On the second day (9/23/2018), the class headed for collier huts 6, 13 and 14 and associated charcoal hearths (1292). Dr. Carter had discovered collier’s hut #6 when confirming charcoal hearths in the surrounding area on 6/29/2018. However, on 9/19/2018, Kenney and Dr.Carter spent half a day on the mountain. The goal was to set up the high resolution GPS. While doing this, it was discovered that not only was there one single collier’s hut (#6), but a total of three (the other two are #13 and #14). To have three collier’s huts in such close proximity to each other is unusual. This is also unusual because all other collier’s huts have been located on the flat top of the mountain, not on the slope, like 6, 13 and 14[12].

The team later chose the hut location to excavate based on the example with the least vegetation. As they excavated, the team moved the displaced branches, plants, etc. uphill 15m to a location they believed did not contain any cultural remains[13]. After this they decided to excavate the “berm” area that would have been opposite the door opening. The team thought this might provide evidence of berm wall, post holes or trench. They used trowels, brushes, scoops, clippers for the roots and mattocks and excavated at 10cm levels. They used ⅛” and ¼” screens to sift the soil, but the soil was damp and had many small rocks so it was difficult to screen the soil. No artifacts were actually found, but the team does believe they identified several other possible collier hut sites. A total of 206 points was collected which allowed the team to put together a Digital Elevation Model (DEM). The team believes the collier huts were located in this area on a slope because there was originally a road nearby that was used to move charcoal down the mountain.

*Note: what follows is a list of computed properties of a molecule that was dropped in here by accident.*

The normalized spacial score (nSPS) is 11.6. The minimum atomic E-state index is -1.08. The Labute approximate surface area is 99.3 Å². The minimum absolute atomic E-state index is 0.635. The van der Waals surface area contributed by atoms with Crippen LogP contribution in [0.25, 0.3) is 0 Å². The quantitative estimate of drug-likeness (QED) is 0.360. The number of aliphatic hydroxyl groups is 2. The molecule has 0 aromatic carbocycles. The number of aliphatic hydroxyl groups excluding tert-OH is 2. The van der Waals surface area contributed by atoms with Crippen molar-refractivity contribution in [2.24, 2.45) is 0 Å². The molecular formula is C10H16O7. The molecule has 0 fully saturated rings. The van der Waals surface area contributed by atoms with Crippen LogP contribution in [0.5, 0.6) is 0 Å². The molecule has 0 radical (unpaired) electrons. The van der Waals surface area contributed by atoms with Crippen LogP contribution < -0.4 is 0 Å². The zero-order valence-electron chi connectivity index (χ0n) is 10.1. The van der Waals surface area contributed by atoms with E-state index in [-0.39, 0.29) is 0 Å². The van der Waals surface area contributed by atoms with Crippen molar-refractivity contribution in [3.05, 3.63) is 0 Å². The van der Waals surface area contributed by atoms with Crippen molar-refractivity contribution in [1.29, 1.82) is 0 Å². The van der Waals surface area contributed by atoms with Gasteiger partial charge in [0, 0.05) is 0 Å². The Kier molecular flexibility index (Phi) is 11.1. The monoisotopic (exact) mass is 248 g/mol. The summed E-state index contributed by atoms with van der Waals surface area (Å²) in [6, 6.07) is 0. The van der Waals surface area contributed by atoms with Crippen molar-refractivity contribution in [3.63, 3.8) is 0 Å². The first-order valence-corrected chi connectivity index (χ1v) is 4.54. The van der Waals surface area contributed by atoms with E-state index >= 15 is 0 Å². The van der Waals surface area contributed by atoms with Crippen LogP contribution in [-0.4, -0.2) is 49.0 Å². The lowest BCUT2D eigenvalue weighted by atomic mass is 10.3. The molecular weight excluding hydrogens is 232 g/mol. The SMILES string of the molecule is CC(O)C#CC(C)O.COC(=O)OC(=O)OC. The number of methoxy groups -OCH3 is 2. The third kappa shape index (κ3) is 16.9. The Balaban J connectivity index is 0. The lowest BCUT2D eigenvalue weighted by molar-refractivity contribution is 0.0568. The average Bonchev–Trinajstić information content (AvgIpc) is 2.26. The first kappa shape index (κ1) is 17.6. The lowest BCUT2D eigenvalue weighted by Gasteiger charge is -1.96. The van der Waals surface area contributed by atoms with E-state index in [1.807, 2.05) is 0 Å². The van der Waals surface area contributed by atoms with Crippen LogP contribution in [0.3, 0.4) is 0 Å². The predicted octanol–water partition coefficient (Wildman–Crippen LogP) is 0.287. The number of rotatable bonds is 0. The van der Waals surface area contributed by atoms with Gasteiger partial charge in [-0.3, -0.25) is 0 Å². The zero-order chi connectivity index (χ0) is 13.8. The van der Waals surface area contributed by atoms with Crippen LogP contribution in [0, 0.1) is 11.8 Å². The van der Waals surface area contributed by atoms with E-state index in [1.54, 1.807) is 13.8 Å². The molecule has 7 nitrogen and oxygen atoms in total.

Although excavation was extremely slow and artifacts were not recovered, important results were achieved from the work. Four new collier’s huts were identified in the field (8, 9, 13, and 14) and three more potential (10, 11, 12). Of the later three, 12 was later visited by Carter and determined to not be a collier’s hut[14]. In addition to identifying multiple collier's huts, collier’s huts 6, 13 and 14 along with charcoal hearth 1292 and the nearby historic road/path were mapped[15]. From this a total of 206 points were collected and a digital elevation model (DEM) was constructed and this allows the contours of both the charcoal hearths and huts to be visible on the DEM[16]. The archaeological work completed in this project contributes an improved understanding of the distribution of charcoal hearths, colliers huts, and roads. This helps us better understand the place in which the industry thrived as well as how the colliers utilized the landscape[17].


  1. Carter 2019, 35
  2. Carter 2019, 31
  3. Carter 2019, 41
  4. Carter 2019, 31
  5. Carter 2019, 32
  6. Carter 2019, 32
  7. Carter 2019, 32
  8. Carter 2019, 33
  9. Carter 2019, 33-35
  10. Carter 2019, 36
  11. Carter 2019, 36
  12. Carter 2019, 37
  13. Carter 2019, 39
  14. Carter 2019, 43
  15. Carter 2019, 43
  16. Carter 2019, 43
  17. Carter 2019, 48-49


  • Carter, Benjamin. 2019. Charcoal Lands: A report on archaeological investigations in State Games Lands #217 Fall 2018. Allentown, PA: Muhlenberg College.